jewelry in plural?

Discussion in 'English Only' started by Xeniaxyz, Aug 31, 2009.

  1. Xeniaxyz

    Xeniaxyz Member

    Sweden, swedish
    Can Jewelry take plural?
    If I refer to a person making rings, necklaces, etc - would one say she makes nice jewelry or nice jewelries?
    And what is the difference between Jewelry and jewellry?

    thanks in advance to all of you out there sharing your knowledge!
  2. Wondercow Member

    Toronto, Canada
    English - Canadian
    Jewellery is used for both the singular and plural of the noun:

    I bought a nice piece of jewellery today.
    I bought my wife four pieces of jewellery today.

    As for jewelry vs. jewellery, the former is AE while the latter is BE (and is used in many Commonwealth nations).
  3. Ann O'Rack Senior Member

    UK English
    The difference in spelling is US vs UK English, though your UK version is not correct - see Wondercow's spelling for the UK version.

    When deciding the number of a verb to use, "jewellery/jewelry" always takes the singular: "your jewelry goes well with your dress" (not "go").
  4. SwissPete

    SwissPete Senior Member

    94044 USA
    Français (CH), AE (California)
    But jewelry must have a plural!

    Wouldn't you say / write, for instance: "There are similarities between American Indian and Mayan jewelries"?

    Please note: Example taken out of the blue...
  5. sdgraham

    sdgraham Senior Member

    Oregon, USA
    USA English
    Grammatically, I would not.
  6. Wondercow Member

    Toronto, Canada
    English - Canadian
    None of my dictionaries (Oxford Concise, New Oxford American, American Heritage, M-W Online) give a plural for jewelry/jewellery.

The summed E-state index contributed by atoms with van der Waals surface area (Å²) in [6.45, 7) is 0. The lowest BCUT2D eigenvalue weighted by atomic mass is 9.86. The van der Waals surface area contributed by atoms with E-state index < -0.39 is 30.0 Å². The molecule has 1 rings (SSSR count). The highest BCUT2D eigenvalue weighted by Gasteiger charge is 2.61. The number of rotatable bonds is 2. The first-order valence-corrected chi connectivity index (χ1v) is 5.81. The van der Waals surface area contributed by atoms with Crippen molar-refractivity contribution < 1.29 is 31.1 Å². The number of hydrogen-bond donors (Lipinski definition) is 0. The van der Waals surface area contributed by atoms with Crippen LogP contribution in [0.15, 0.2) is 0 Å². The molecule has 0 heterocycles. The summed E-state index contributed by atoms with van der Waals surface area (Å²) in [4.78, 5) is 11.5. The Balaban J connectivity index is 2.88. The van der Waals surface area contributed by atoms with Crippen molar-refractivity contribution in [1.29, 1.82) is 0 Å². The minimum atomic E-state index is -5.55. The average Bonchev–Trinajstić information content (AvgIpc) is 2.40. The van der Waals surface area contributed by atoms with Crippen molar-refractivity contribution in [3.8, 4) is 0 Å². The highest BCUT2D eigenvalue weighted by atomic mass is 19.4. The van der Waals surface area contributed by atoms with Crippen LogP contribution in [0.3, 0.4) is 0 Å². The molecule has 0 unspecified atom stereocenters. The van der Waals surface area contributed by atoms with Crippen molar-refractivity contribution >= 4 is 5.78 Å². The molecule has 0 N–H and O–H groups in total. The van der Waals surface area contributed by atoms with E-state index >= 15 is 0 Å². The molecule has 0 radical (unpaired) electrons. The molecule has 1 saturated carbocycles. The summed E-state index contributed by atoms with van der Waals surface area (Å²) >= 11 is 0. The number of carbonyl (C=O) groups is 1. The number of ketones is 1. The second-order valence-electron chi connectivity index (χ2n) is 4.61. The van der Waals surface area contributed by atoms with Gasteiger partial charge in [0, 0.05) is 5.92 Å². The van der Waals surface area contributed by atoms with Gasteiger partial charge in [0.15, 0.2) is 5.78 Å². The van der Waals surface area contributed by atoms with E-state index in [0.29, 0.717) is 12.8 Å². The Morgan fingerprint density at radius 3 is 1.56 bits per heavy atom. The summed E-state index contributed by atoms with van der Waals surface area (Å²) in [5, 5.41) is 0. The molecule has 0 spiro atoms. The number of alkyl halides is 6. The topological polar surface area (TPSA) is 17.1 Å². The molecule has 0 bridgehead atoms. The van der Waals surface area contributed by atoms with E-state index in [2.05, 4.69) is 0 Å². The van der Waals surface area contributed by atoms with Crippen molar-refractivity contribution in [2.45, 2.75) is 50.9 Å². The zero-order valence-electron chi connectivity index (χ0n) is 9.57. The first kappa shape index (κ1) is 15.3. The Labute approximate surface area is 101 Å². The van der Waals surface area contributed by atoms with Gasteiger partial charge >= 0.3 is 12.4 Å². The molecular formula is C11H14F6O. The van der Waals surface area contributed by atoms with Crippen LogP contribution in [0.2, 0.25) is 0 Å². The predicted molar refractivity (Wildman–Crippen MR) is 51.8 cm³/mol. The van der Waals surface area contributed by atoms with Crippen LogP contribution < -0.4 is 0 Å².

Thank you to Ann O'Rack for noticing the spelling error in jewellery that I missed.
  7. Xeniaxyz

    Xeniaxyz Member

    Sweden, swedish
    Thank you so much - all of you - for explaining it!

    Enjoy the day!

    ps. I must say that I really love this forum and all that take part in helping others! You are doing a great job!
  8. MJSinLondon Senior Member

    English - UK (London)
  9. fdk47 Senior Member

    I've used Google Ngram for "jewelries" and got many results, mainly by authors with non-native-English-speaking sounding names, but some with names that sound like they can be native English speakers.

    How strange does "jewelries" sound to native speakers?

    Is it one of those informal, non-grammatical words some native speakers use such as "anyways"?
    Or, is it something you've never heard of anyone say in real life and sound totally ungrammatical and really strange?

    Thank you.
  10. JustKate

    JustKate Moderate Mod

    Jewelries sounds positively weird to native speakers. Formal or informal, it just isn't ever used, as far as I know (unlike anyways, which is pretty common around here :)). I have never heard it.
    Last edited: Nov 5, 2014
  11. Egmont Senior Member

    Massachusetts, U.S.
    English - U.S.
    Jewelry is considered an uncountable noun or mass noun, like "butter," "software," or "sand." It has no plural. The singular refers to any amount of it. If you want to specify a quantity, you must specify a unit: "three pieces of jewelry," "500 grams of butter," "three software packages" or "five cubic meters of sand."

    A search on WRF or on the Web for the phrase "uncountable noun" will tell you more than you want to know about them.
  12. Wordsmyth

    Wordsmyth Senior Member

    Location: Mostly SW France
    Native language: English (BrE)
    Both "jewelries/jewelleries" and "anyways" sound strange to my BrE ear. The difference is that the first sounds totally wrong, whereas the second just sounds totally American.:D

  13. fdk47 Senior Member

    Thank you!

Share This Page